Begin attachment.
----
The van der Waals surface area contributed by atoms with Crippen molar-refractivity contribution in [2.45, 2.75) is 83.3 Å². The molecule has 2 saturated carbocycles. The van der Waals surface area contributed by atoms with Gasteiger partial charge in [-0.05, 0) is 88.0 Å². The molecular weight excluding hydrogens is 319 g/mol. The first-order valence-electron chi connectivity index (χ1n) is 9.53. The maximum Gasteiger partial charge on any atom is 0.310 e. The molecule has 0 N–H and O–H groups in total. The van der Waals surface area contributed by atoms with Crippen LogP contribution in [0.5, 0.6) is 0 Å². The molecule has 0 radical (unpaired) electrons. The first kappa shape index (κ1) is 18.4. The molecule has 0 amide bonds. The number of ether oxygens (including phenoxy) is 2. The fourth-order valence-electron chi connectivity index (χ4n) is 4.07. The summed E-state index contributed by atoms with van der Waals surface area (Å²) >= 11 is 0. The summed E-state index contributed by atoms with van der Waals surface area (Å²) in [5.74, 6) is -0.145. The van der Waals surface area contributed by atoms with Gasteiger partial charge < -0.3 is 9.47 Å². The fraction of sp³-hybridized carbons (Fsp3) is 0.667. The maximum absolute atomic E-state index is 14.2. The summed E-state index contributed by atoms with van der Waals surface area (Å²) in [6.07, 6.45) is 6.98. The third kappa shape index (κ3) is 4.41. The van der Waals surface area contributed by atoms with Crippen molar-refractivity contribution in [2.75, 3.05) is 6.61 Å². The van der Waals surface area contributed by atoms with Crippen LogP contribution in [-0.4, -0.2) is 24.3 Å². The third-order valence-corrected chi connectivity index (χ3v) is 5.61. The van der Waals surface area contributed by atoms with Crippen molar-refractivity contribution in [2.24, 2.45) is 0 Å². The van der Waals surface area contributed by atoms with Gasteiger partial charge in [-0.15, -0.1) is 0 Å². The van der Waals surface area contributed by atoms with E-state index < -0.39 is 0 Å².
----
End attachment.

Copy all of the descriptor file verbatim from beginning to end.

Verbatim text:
The van der Waals surface area contributed by atoms with Crippen molar-refractivity contribution in [2.45, 2.75) is 83.3 Å². The molecule has 2 saturated carbocycles. The van der Waals surface area contributed by atoms with Gasteiger partial charge in [-0.05, 0) is 88.0 Å². The molecular weight excluding hydrogens is 319 g/mol. The first-order valence-electron chi connectivity index (χ1n) is 9.53. The maximum Gasteiger partial charge on any atom is 0.310 e. The molecule has 0 N–H and O–H groups in total. The van der Waals surface area contributed by atoms with Crippen LogP contribution in [0.5, 0.6) is 0 Å². The molecule has 0 radical (unpaired) electrons. The first kappa shape index (κ1) is 18.4. The molecule has 0 amide bonds. The number of ether oxygens (including phenoxy) is 2. The fourth-order valence-electron chi connectivity index (χ4n) is 4.07. The summed E-state index contributed by atoms with van der Waals surface area (Å²) >= 11 is 0. The summed E-state index contributed by atoms with van der Waals surface area (Å²) in [5.74, 6) is -0.145. The van der Waals surface area contributed by atoms with Gasteiger partial charge < -0.3 is 9.47 Å². The fraction of sp³-hybridized carbons (Fsp3) is 0.667. The maximum absolute atomic E-state index is 14.2. The summed E-state index contributed by atoms with van der Waals surface area (Å²) in [6.07, 6.45) is 6.98. The third kappa shape index (κ3) is 4.41. The van der Waals surface area contributed by atoms with Crippen molar-refractivity contribution in [2.75, 3.05) is 6.61 Å². The van der Waals surface area contributed by atoms with Crippen LogP contribution in [-0.4, -0.2) is 24.3 Å². The third-order valence-corrected chi connectivity index (χ3v) is 5.61. The van der Waals surface area contributed by atoms with Crippen molar-refractivity contribution in [2.24, 2.45) is 0 Å². The van der Waals surface area contributed by atoms with Gasteiger partial charge in [-0.15, -0.1) is 0 Å². The van der Waals surface area contributed by atoms with E-state index < -0.39 is 0 Å².